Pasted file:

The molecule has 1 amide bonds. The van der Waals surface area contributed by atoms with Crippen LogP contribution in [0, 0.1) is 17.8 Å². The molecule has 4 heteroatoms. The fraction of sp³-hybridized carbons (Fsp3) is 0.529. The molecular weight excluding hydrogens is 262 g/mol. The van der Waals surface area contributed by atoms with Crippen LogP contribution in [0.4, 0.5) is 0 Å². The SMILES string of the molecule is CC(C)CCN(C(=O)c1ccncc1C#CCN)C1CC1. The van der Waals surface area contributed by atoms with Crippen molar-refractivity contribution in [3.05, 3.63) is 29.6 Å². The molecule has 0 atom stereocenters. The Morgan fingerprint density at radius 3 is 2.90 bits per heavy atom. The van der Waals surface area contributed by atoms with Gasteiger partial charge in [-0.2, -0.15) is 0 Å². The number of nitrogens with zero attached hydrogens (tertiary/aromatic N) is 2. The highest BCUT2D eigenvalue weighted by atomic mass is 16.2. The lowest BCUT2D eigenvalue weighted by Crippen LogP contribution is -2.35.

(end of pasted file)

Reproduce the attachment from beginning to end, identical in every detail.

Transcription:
The molecule has 1 amide bonds. The van der Waals surface area contributed by atoms with Crippen LogP contribution in [0, 0.1) is 17.8 Å². The molecule has 4 heteroatoms. The fraction of sp³-hybridized carbons (Fsp3) is 0.529. The molecular weight excluding hydrogens is 262 g/mol. The van der Waals surface area contributed by atoms with Crippen LogP contribution in [0.4, 0.5) is 0 Å². The SMILES string of the molecule is CC(C)CCN(C(=O)c1ccncc1C#CCN)C1CC1. The van der Waals surface area contributed by atoms with Crippen molar-refractivity contribution in [3.05, 3.63) is 29.6 Å². The molecule has 0 atom stereocenters. The Morgan fingerprint density at radius 3 is 2.90 bits per heavy atom. The van der Waals surface area contributed by atoms with Gasteiger partial charge in [-0.2, -0.15) is 0 Å². The number of nitrogens with zero attached hydrogens (tertiary/aromatic N) is 2. The highest BCUT2D eigenvalue weighted by atomic mass is 16.2. The lowest BCUT2D eigenvalue weighted by Crippen LogP contribution is -2.35.